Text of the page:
Two days ago we discussed Tuesday's berserk, 4% meltup in the Nasdaq, which was the result of a double whammy as both dealer gamma (which was net short) and net spec NQ futures positioning (which was extremely short), were squeezed sending the tech index 4% higher.
But while readers are by now familiar with how the Nasdaq whale forces a market-wide squeeze at will, some have asked how gamma manifests itself at the single stock level.
To answer that we go to a case study from SpotGamma released today, which looks at Amazon.com stock, which "is interesting here after the prime day fizzle."
As SpotGamma notes, on Monday there was huge call volume with over 300k calls trading, as the stock exploded higher...
... while yesterday this collapsed by nearly 50%, to just 190k, resulting in a directionless drift in the stock.
These are significant volumes as total call OI in the name is 490k. It also means that the call buying likely brought gamma hedging that pushed the stock up (something SoftBank is all too aware of when it loads up on billions in costless call spread).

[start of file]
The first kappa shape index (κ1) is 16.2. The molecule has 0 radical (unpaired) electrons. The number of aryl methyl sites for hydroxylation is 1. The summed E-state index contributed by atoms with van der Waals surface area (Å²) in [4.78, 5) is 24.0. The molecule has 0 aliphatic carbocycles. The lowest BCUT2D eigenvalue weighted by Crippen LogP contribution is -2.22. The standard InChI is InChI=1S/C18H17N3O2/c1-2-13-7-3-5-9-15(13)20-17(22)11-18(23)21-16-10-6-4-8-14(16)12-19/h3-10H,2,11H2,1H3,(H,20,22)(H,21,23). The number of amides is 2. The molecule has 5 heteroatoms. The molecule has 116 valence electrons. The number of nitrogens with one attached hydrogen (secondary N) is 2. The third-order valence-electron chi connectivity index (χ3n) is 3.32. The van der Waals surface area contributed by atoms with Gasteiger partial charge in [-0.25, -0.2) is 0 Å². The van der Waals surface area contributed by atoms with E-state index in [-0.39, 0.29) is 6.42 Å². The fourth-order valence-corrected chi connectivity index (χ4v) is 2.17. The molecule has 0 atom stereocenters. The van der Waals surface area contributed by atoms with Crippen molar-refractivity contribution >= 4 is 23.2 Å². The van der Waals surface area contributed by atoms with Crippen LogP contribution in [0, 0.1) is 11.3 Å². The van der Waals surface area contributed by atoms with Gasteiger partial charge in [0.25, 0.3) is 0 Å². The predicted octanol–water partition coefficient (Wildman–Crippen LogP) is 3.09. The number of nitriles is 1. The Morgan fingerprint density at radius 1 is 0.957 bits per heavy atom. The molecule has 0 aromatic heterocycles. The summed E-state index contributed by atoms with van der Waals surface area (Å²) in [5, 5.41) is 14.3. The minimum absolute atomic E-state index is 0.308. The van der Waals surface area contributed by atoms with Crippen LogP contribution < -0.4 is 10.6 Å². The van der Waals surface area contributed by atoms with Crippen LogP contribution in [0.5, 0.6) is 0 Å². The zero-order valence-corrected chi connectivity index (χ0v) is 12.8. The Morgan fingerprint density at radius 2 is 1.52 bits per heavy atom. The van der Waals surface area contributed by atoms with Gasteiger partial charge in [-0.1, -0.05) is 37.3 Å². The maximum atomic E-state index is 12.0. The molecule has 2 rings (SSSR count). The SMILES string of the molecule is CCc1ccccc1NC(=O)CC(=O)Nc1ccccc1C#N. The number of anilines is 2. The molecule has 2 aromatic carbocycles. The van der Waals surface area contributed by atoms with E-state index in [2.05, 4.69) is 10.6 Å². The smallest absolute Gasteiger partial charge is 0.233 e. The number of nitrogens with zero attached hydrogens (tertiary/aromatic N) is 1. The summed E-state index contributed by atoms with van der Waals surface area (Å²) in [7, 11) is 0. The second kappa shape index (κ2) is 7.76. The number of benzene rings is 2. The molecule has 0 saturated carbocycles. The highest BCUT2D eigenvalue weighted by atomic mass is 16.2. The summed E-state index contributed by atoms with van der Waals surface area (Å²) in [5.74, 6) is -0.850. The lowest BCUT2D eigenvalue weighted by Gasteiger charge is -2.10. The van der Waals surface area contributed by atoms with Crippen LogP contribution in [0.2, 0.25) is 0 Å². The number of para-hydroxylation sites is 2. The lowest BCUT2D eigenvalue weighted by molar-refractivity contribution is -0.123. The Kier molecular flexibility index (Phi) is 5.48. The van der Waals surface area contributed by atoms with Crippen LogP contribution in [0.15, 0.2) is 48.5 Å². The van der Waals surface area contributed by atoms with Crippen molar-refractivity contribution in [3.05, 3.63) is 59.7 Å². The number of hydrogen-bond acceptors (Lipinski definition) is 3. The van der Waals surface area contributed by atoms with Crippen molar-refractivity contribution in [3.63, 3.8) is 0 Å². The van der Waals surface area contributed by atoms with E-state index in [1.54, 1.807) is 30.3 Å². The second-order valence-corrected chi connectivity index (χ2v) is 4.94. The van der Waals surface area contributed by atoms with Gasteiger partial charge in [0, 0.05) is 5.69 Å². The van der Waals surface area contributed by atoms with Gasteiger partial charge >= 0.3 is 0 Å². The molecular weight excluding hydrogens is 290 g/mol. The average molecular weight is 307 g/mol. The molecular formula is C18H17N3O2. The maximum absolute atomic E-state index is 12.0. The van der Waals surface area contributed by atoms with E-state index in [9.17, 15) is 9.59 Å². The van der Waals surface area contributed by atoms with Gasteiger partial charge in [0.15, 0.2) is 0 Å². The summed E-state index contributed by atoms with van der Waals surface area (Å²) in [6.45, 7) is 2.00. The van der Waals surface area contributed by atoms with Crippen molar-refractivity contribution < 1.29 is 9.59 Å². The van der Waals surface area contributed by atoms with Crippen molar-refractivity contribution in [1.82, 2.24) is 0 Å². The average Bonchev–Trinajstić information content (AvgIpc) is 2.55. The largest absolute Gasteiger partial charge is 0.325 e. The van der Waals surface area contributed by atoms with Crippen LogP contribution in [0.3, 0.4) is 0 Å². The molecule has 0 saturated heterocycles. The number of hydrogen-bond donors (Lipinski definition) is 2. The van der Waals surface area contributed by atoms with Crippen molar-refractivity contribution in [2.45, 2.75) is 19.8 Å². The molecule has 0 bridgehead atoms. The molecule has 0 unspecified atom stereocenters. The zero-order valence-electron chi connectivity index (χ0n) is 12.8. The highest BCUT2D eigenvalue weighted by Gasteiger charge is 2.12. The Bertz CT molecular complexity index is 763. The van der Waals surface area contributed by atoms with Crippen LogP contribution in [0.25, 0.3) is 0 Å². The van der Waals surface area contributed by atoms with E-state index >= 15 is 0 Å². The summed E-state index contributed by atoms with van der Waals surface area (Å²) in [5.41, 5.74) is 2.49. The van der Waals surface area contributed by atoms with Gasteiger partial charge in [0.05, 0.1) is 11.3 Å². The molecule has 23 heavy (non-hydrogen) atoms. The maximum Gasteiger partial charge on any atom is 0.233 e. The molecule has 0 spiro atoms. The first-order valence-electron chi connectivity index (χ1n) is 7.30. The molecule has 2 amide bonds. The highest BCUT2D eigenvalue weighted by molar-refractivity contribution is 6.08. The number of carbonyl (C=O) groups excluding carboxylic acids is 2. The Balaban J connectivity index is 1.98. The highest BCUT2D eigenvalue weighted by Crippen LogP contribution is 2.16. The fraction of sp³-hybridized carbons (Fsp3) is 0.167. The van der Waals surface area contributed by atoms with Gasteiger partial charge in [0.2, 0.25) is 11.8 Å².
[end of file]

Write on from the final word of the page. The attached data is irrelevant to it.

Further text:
However, as those calls decay and dealers unwind, hedging flow is now reversing.
What does this mean for levels? According to SpotGamma, "we look at 3300 support due to that strike being the largest concentration of calls. Going into Friday 55% of the stocks gamma expires and 30% of the outstanding delta which likely adds to the volatility over the next several days."
In short, we may see another $50/share decline in AMZN, at which point the Nasdaq Whale will likely re-emerge, and repeat the gamma pump and dump, making a quick few million in the process.